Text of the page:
The 6000 ft Chute

By:  Sam
March 24, 2010

At 11:45am, after hiking for seven and a half hours up the chute in increasingly rotten snow, we decided to turn around and head down. Our slow progress was exposing us to the rockfall and avalanche hazard that would further increase as the day went by. We’d made it to 4222m after having hiked for over 7 hours and climbed just under 6000 feet. Looking at a map later, we learned that the peak the chute reached the summit of, was just under 5000 meters, and that even with our enormous run, we were still nowhere near the top of the almost 8000 feet of vertical that the chute could offer.

Under a hot sun, we quickly changed over to begin skiing. For a lifetime East Coast skier, the view was amazing. We looked down the valley towards the specks that were buildings near where we’d left our bikes as we prepared ourselves for a lung burning descent of the longest chute of our lives.

Amit, beginning the descent.

Though the hiking was over, the challenges were not. The south-facing start of the chute was characterized by rotten, sticky snow, but as the chute turned abruptly east, it became even worse. Patches remained rotten, but others had developed a nerve-racking crust. A short section of well developed corn in the middle of the chute lulled us into complacency before we hit the worst challenge of the day: several kilometers of blocky, refrozen, and highly irregular avalanche debris clogging the exit of the chute.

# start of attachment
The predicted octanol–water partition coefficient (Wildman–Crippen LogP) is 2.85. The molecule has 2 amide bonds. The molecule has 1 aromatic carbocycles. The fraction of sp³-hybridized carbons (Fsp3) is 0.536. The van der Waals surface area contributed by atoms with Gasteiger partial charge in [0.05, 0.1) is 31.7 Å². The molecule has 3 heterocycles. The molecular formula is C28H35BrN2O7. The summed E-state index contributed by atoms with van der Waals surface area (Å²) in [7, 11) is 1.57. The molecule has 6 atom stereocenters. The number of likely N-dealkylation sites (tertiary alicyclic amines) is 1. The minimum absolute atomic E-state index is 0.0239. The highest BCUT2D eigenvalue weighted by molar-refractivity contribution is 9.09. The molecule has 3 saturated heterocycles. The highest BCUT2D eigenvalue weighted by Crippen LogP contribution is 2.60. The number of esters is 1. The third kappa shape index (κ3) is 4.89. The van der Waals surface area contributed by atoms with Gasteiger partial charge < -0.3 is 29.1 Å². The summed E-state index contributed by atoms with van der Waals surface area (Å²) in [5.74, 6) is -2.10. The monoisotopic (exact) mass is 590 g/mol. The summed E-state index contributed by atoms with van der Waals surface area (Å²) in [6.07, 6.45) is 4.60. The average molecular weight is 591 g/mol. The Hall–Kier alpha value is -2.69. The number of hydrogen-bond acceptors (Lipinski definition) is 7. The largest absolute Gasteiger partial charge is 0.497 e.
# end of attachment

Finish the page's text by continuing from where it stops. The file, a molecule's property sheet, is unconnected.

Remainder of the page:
Spot Amit, the spec in the main gut of the chute.

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Read about the author:   Sam


  1. powhounddd
    wrote on March 27th, 2010 at 9:57 am  

    That is pretty incredible. Mega-chute!!

    But…weirder than Quebec? “C’est impossible!”

    • Dwyer
      wrote on March 28th, 2010 at 2:03 am  

      nope. its not.

  2. chris
    wrote on March 27th, 2010 at 12:02 pm  

    Nice pics Sam and welcome back. You guys in VT?

    • Sam
      wrote on March 27th, 2010 at 3:48 pm  

      we’re still in NJ, and I will be for about a week more. It’ll be nice to have some time to re-adjust and take it a bit easy before trying to get going on real life again.

  3. StuckinJersey
    wrote on March 27th, 2010 at 5:57 pm  

    Man, stuff looks FANtastic. that is a special place.

  4. CookieMonster
    wrote on March 30th, 2010 at 2:06 am  

    I have to say, this is an absolutely brilliant trip report. What a monster line!

  5. Butch Chamberlain
    wrote on March 8th, 2011 at 1:50 pm  

    If you’re not on the edge, then you are taking up way too much space! Very sick ravine. Conditions sound absolutely painful. But I do envy you. Great stuff great stuff. Keep it up. Imagine what you can find if only one takes the risk of checking things out. Hmmm

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